Sunday, February 3, 2013

Conan the Barbarian #12: The Death: Part 3

Conan faces foes like he’s never faced in the past 100 issues of Dark Horse’s Conan. Given the barbarian’s rogue gallery, such sinister villainy would seem to strain imaginations, yet Brian Wood takes familiar material in the barbarian's mythos and bends it in a new ways. He makes it look obvious and easy. This current issue evokes “I could have thought of and done that” from readers; except we can’t. Only Wood’s unique voice can sing this song of Conan; which is fine, because the rest of us get to listen.

Conan’s new challengers still lurk in the technological laden 21st century; self-doubt, illness, helplessness at watching the suffering of a loved one. The creative team (Brian Wood, Declan Shalvey, and Dave Stewart on script, art, and colors, respectively) depicts this helpless inaction with some tension and spear throwing to propel the action of the issue.

The pace Wood sets in the 12th issue of his 25 issue run in the port of Bakal sine curves from inaction, to violent action, to debilitated inaction again. In parts one and two of “The Death,” the crew of the Tigress contracted a deadly fever and Conan set out to find a cure. Bêlit numbered among the ill and instructed Conan to leave them while he still possessed his health. Issue 11 ended with Conan trying to decide whether he’d follow Bêlit’s orders. Issue 12 opens with Conan in a tavern, having decided to stay, drinking breakfast and finding some medical help for the crew.

Conan’s immobile brooding drinking soon leads to violent action that raises the apex of the sine curve with some distracting bloodletting as Conan and N’Gora defend their ship against a meager mob.

After the fight, N’gora informs Conan that Bêlit’s screams have been continuous throughout their entire battle on the dock. These howls Wood describes as “It was not the scream of a dying person, but rather the agonized despair of someone in pain with no hope of the release of death.” And having run to the threshold of Bêlit’s room, the narrator says of Conan “He would follow Bêlit to the ends of the earth…but he could not will himself to enter that room.”

This immobility of Conan depicts the helplessness one experiences during the suffering of loved ones. No matter the amount of love, skills, power, and prowess one possesses, it’s useless to the suffering one. Physical pain, perhaps all the more terrible for it, isolates and ultimately must be endured alone.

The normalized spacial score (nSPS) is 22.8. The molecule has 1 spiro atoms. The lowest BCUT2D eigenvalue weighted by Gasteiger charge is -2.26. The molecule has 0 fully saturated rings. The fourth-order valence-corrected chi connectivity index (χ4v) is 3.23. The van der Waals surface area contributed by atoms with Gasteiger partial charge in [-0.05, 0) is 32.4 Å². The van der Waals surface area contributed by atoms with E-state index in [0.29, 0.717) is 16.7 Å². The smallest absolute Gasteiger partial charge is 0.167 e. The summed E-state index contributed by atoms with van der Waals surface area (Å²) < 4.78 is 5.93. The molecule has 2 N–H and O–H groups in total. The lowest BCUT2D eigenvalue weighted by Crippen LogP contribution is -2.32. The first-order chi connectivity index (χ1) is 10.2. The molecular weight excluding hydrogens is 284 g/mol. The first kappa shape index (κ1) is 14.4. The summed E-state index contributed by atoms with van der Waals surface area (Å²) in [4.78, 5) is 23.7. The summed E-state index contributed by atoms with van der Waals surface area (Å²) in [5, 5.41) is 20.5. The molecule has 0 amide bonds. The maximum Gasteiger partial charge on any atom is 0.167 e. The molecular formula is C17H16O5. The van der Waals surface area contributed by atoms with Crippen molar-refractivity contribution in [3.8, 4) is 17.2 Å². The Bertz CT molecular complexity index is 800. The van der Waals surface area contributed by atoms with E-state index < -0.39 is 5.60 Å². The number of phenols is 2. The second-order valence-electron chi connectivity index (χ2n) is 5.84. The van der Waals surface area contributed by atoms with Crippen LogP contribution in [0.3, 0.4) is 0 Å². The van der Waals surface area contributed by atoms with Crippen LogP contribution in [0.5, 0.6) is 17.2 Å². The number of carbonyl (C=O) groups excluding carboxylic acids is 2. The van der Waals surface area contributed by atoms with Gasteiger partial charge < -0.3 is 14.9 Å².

Wood and Shalvey’s tale captures and heightens this helplessness and isolation with the two-page spread of Conan sitting against Bêlit’s cabin door—all of the space and Conan is alone (except for a dead rat in the lover left hand corner) impotent and waiting. His sword is discarded, tossed on the deck for the useless item it is in this situation. The point of the bloodied blade (symbolic of the dire future for Bêlit?) points at the She-pirate’s door. Conan remains a diminutive slumped figure against a large background, again sitting immobile, waiting amidst Bêlit’s pain-filled shrieks.  No words are given—none are needed here. Both speech and action remain useless as balms for Bêlit.

Bêlit lives, but that doesn’t end the helplessness of Conan. After learning that Bêlit was two months pregnant and that she lost the baby, the captain of the Tigress doesn’t speak. Conan is unsure of the cause, and is again at a loss for how to aid and comfort his companion.

The final three pages of this issue greatly enhance the mood of helplessness. The colors are muted grays and oranges and blacks in depicting a lone ship upon the sea. In the seven panels on pages 20 and 21 where Conan sits in Bêlit’s bed chamber, four of the panels show only one of the couple, alone, which adds to the isolation. Conan’s head always tilts down, and contains heavy shadows. In the three panels where Conan and Bêlit share the space, they are not looking at one another. Bêlit has her head turned away from the barbarian, and after Conan speaks the words, “…Bêlit. Why will you not speak to me?,” Bêlit turns her back to the barbarian. Conan is left helpless and at a loss of how to remedy the situation. The suffering aftermath of the pain Bêlit endures alone, leaving Conan to battle silence, speculation, and doubt alone upon the deck of the Tigress.

Wood’s Conan continues as a fresh and inventive exploration of new possibilities of Conan’s character. While Conan’s adventures still contain high body counts, reading the confrontation of Conan considering the futility of the sword in various situations enlarges the scope and power contained within the character of a young man from harsh northern isolation exploring what the world and life offers.  

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